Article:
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The Buddha is still smiling
May 20, 2008
May 11 marked the 10th anniversary of the Pokhran II nuclear tests conducted by India, with then prime minister Atal Bihari Vajpayee at the helm of a Bharatiya Janata Party-led government in New Delhi at the time.
Two days later, May 13, India carried out a second series of tests and became a de facto nuclear weapons power. The nuclear 'option' that India had kept open for almost 24 years -- from Pokhran I of May 18, 1974, which was qualified as a peaceful nuclear explosion -- was finally exercised by the National Democratic Alliance government.
The elusive nuclear Rubicon had been crossed by Delhi, and this action had a definitive impact on the prevailing regional strategic order. A de facto sixth nuclear power followed China, which had joined this club in October 1964. Predictably, one section of the global community led by the United States (and supported by China) -- which was taken by complete surprise -- were very, very irate, and this was conveyed to India in no unmistakable terms.
It is relevant to recall that the response from other quarters was less critical, and this group included de jure nuclear powers France [Images] and Russia [Images]. However, the United Nations Security Council closed ranks and passed a censorious resolution that dwelt on the sanctity of nuclear non-proliferation -- the sub-text being that new members were not welcome. At a bilateral level India was placed under US strictures.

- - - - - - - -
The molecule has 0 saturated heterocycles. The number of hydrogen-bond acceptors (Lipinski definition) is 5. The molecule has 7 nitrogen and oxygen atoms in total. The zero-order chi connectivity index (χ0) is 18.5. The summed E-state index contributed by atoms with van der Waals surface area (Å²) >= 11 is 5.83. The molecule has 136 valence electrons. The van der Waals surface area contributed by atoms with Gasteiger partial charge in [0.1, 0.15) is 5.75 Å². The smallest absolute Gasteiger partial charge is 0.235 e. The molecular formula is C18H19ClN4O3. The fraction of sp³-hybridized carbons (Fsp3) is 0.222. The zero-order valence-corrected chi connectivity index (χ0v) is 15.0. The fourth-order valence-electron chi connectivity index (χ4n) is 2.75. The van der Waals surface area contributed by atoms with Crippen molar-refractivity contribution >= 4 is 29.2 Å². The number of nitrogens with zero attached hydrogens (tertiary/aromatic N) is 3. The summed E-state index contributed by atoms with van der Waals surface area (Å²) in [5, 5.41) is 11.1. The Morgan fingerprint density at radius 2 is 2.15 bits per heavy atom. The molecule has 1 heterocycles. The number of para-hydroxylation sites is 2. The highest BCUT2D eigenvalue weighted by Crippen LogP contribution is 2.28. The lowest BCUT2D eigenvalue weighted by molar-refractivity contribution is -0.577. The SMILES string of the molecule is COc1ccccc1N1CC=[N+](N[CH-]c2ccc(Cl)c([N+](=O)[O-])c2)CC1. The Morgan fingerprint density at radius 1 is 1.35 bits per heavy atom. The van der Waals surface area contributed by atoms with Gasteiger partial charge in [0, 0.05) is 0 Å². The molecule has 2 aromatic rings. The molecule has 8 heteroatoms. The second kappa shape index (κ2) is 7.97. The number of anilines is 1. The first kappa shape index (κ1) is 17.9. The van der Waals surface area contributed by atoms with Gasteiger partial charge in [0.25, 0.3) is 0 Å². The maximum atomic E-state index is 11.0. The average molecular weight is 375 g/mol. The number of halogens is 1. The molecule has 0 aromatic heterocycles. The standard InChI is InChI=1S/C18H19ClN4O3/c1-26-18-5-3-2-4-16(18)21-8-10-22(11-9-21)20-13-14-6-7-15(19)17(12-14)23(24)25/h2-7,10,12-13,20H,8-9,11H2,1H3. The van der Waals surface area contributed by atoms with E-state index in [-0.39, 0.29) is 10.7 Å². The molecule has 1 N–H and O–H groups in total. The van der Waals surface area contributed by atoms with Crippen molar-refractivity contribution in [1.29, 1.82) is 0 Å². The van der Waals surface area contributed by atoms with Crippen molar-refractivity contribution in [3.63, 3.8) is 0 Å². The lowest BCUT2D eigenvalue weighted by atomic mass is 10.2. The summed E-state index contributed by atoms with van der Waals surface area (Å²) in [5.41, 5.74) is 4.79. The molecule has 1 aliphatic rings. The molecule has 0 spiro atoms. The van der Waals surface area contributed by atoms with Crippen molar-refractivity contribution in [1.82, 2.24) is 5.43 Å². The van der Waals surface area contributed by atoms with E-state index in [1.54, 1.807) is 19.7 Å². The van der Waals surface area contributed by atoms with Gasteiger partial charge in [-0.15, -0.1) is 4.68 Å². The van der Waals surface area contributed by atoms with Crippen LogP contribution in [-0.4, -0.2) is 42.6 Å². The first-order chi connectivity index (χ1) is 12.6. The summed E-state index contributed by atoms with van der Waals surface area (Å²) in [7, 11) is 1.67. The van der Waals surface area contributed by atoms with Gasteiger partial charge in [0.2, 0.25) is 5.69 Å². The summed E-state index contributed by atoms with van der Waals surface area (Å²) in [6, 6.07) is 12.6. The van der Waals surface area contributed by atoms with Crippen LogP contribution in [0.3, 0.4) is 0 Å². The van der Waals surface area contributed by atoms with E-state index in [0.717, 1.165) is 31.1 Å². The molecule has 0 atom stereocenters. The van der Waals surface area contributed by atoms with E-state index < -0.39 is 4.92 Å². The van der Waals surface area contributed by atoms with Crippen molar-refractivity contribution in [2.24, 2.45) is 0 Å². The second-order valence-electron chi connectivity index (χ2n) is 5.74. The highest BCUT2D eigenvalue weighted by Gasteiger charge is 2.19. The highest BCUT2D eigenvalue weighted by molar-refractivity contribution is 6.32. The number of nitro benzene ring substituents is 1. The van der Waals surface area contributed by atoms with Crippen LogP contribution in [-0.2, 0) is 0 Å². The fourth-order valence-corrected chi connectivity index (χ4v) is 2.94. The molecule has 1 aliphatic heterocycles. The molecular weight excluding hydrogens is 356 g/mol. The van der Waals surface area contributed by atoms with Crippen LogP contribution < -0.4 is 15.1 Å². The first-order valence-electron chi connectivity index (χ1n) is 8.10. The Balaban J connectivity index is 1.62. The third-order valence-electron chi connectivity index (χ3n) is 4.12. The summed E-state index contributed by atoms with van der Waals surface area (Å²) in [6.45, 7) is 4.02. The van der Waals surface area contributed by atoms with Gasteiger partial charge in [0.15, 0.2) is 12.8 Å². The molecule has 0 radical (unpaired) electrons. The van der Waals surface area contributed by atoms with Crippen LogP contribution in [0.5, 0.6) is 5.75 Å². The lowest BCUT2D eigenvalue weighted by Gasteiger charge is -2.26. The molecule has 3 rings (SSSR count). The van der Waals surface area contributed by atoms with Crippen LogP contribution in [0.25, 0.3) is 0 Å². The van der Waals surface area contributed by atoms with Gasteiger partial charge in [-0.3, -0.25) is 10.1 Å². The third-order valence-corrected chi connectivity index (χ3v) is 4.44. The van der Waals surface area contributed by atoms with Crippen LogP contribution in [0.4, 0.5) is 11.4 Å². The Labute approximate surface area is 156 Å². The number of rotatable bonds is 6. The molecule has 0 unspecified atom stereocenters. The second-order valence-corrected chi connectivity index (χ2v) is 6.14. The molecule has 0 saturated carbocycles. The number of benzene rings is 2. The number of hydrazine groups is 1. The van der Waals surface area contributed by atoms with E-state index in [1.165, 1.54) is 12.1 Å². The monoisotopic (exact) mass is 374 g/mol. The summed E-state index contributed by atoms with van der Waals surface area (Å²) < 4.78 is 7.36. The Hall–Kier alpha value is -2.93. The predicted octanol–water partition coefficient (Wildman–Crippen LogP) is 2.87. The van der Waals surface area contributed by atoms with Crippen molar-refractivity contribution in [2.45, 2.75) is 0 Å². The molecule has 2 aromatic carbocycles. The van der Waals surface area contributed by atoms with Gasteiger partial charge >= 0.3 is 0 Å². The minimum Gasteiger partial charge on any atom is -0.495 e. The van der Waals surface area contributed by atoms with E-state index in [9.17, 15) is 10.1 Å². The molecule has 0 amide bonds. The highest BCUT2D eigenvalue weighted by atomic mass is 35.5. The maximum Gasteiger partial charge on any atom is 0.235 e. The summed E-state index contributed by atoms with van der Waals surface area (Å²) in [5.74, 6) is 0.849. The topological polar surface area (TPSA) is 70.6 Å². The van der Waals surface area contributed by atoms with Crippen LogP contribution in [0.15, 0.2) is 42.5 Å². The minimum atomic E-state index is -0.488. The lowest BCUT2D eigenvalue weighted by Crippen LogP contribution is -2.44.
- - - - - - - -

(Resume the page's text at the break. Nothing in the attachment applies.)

A decade later, an objective cost-benefit analysis would suggest that India has not only weathered the criticism and punitive actions levelled against it, but has also managed to significantly improve the orientation and nature of its relationship with the US and the global order.
Despite the extremely shrill and intemperate response of the State Department in May 1998, it merits recall that in less than two years -- that is, by March 2000 -- then President Bill Clinton [Images] paid an extended five-day visit to India, and India-US ties were placed on even keel.
An immediate fall-out of the May 1998 tests was that it lanced the nuclear boil that had festered for 24 years, and infected the Indo-US relationship. It is not a savoury metaphor, but May 1998 cleared the bilateral abscess of the puss and venom that had accreted for a quarter of a century. The Clinton team did not endorse Pokhran II, but reluctantly accepted the reality that India had crossed the divide.
In 2001, President George W Bush's [Images] team brought renewed vigour to improve ties with India, and the improved texture was no doubt enabled by the fact that the Bush administration did not exude the same kind of misplaced, one-size-fits-all kind of nuclear non-proliferation zealotry.
To its credit, the Bush administration in its second term completely re-oriented the relationship with India and recast the template. The contentious nuclear issue that had estranged the world's oldest and largest democracies was converted into an area of innovative cooperation.
The July 18, 2005, civilian nuclear cooperation agreement was mooted, and the signal to the world was that India would be accorded an exceptional status despite being a non-signatory to the nuclear non-proliferation treaty, and that Delhi would be gradually brought out of the ostracism that had been imposed on it and be allowed to enter the loop of global nuclear commerce.